BOULDER, CO – Artemis Gallery, whose expert team is known for its uncompromising attention to authenticity and quality, will auction 325+ lots of classical antiquities plus ancient and ethnographic art on Tuesday, March 8th. No reserves will apply in this auction of unusual buying opportunities. Each piece will sell to the highest bidder regardless of price. Nearly all pieces are from long-established private collections; others have institutional or auction-house provenance. Each item in the sale is unconditionally guaranteed to be legal to buy/sell under the U.S. statute covering cultural patrimony and comes with a certificate of authenticity from Artemis Gallery.The sale is a virtual panorama of the world’s greatest cultures, including Egyptian, Greek, Roman, Etruscan, Near Eastern, Asian, Pre-Columbian and Spanish Colonial. Additionally, there will be a sections devoted to African and tribal art, as well as fossils and minerals.
Marvels of Ancient Egypt will open the event. Highlights include Lot 6A, a rare New Kingdom (19th Dynasty, circa 1295-1070 BCE) pottery jar with Bonhams provenance, est. $8,000-$12,000; and Lot 6C, an exceptional 26th Dynasty (circa 662-525 BCE) faience ushabti in the form of a mummiform human, with 9 lines of hieroglyphic text, est. $4,000-$6,000. A Late Period (Dynasties 26-30, circa 662-315BCE) mummified falcon is entered as Lot 9. Tightly wrapped in linen soaked in deep brown resin, the bird’s facial details were added in black pigment. An X-ray confirmed the interior contents to be a true falcon. Estimate: $5,000-$7,000.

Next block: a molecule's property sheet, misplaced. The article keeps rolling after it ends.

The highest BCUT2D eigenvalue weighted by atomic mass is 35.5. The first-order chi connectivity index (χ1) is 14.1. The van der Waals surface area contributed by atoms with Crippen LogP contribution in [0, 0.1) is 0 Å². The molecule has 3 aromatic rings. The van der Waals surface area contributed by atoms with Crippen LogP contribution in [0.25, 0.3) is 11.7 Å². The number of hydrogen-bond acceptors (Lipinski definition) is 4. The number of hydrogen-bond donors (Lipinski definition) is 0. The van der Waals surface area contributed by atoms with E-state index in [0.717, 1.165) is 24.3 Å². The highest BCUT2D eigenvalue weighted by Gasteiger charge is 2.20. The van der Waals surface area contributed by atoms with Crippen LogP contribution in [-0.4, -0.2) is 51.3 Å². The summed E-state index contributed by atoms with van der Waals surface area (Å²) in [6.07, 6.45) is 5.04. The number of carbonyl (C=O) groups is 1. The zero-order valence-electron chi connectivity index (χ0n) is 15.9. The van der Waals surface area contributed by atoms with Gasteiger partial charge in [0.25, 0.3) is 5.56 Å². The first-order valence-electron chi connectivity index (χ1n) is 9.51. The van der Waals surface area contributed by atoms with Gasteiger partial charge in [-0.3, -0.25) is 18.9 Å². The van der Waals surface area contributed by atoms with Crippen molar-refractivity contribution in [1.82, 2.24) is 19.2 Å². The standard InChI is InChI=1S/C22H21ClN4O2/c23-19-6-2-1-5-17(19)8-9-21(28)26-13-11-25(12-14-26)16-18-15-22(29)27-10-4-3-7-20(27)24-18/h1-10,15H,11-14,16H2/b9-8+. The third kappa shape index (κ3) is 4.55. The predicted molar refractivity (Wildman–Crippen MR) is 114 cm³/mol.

The Ancient Greek category is led by Lot 25A, a rare and important bronze Pilos helmet of conical form with a scrolled bronze crest. It is of a type that was in use during the later Peloponnesian War and especially favored by Macedonian cavalrymen of the 4th century BCE. Formerly in a European private collection, it is expected to reach $25,000-$35,000 at auction Lot 16, a late 5th to early 4th century BCE Boeotian terracotta protome of a goddess, ex-collection of Helen Schou (acquired 1930-1940), is estimated at $6,000-$8,000.
An Etruscan bucchero amphora, central Italy, circa 570-540 BCE, is a full-bodied vase with broad strap handles, each carved with stylized griffins in low relief. Ex-collection of J. Smith, California, it was previously acquired from Charles Ede Ltd., London. Estimate: $12,000-$18,000.
Many fine relics of the Ancient Roman Empire are included in the sale. Among the top entries are two outstanding marble carvings executed in relief. Lot 39A is a mesmerizing circa 2nd to 3rd century CE marble relief of a flowing-haired Medusa, while Lot 44B, depicts a nude satyr and panther, and most likely came from a panel on a sarcophagus. Each is estimated at $15,000-$20,000.
A fascinating array of Viking / Celtic jewelry and artifacts will be auctioned. A German iron sword dated “1414” is described by Artemis co-owner and managing director Teresa Dodge as “one of the most remarkable iron weapons we have ever handled.” Its incised marks include four crosses and, etched into each side of the blade, the image of a running wolf. The 35-inch-long weapon carries at $9,000-$12,000 estimate.